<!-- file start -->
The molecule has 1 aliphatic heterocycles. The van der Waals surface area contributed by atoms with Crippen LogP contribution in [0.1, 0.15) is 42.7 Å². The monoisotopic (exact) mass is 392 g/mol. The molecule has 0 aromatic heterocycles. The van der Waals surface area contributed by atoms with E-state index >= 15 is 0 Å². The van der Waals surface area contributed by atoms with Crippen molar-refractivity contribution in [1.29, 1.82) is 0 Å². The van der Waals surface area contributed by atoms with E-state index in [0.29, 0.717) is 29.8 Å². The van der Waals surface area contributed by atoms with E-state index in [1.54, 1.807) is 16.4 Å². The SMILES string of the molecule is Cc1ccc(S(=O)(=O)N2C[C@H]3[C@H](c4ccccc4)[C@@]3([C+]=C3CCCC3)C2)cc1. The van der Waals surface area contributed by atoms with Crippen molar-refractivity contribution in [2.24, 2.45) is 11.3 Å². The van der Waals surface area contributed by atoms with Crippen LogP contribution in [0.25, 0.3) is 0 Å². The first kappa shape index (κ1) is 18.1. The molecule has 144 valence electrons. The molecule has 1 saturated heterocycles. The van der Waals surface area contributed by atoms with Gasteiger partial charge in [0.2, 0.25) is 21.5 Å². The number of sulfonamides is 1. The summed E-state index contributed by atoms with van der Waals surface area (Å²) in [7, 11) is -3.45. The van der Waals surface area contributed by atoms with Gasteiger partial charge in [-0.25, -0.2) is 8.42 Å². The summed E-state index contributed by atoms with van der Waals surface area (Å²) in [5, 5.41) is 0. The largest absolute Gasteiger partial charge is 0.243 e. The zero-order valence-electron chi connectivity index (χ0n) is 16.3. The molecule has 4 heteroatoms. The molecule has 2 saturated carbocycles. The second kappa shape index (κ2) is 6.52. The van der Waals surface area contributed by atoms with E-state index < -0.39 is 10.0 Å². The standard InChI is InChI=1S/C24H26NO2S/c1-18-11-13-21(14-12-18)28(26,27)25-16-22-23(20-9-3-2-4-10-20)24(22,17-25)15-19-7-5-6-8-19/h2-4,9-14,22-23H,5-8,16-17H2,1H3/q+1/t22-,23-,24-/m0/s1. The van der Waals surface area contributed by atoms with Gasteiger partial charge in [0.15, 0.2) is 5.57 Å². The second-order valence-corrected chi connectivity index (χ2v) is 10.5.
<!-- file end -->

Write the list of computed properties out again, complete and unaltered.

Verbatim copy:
The molecule has 1 aliphatic heterocycles. The van der Waals surface area contributed by atoms with Crippen LogP contribution in [0.1, 0.15) is 42.7 Å². The monoisotopic (exact) mass is 392 g/mol. The molecule has 0 aromatic heterocycles. The van der Waals surface area contributed by atoms with E-state index >= 15 is 0 Å². The van der Waals surface area contributed by atoms with Crippen molar-refractivity contribution in [1.29, 1.82) is 0 Å². The van der Waals surface area contributed by atoms with E-state index in [0.29, 0.717) is 29.8 Å². The van der Waals surface area contributed by atoms with E-state index in [1.54, 1.807) is 16.4 Å². The SMILES string of the molecule is Cc1ccc(S(=O)(=O)N2C[C@H]3[C@H](c4ccccc4)[C@@]3([C+]=C3CCCC3)C2)cc1. The van der Waals surface area contributed by atoms with Crippen molar-refractivity contribution in [2.24, 2.45) is 11.3 Å². The van der Waals surface area contributed by atoms with Crippen LogP contribution in [0.25, 0.3) is 0 Å². The first kappa shape index (κ1) is 18.1. The molecule has 144 valence electrons. The molecule has 1 saturated heterocycles. The van der Waals surface area contributed by atoms with Gasteiger partial charge in [0.2, 0.25) is 21.5 Å². The number of sulfonamides is 1. The summed E-state index contributed by atoms with van der Waals surface area (Å²) in [7, 11) is -3.45. The van der Waals surface area contributed by atoms with Gasteiger partial charge in [-0.25, -0.2) is 8.42 Å². The summed E-state index contributed by atoms with van der Waals surface area (Å²) in [5, 5.41) is 0. The largest absolute Gasteiger partial charge is 0.243 e. The zero-order valence-electron chi connectivity index (χ0n) is 16.3. The molecule has 4 heteroatoms. The molecule has 2 saturated carbocycles. The second kappa shape index (κ2) is 6.52. The van der Waals surface area contributed by atoms with E-state index < -0.39 is 10.0 Å². The standard InChI is InChI=1S/C24H26NO2S/c1-18-11-13-21(14-12-18)28(26,27)25-16-22-23(20-9-3-2-4-10-20)24(22,17-25)15-19-7-5-6-8-19/h2-4,9-14,22-23H,5-8,16-17H2,1H3/q+1/t22-,23-,24-/m0/s1. The van der Waals surface area contributed by atoms with Gasteiger partial charge in [0.15, 0.2) is 5.57 Å². The second-order valence-corrected chi connectivity index (χ2v) is 10.5.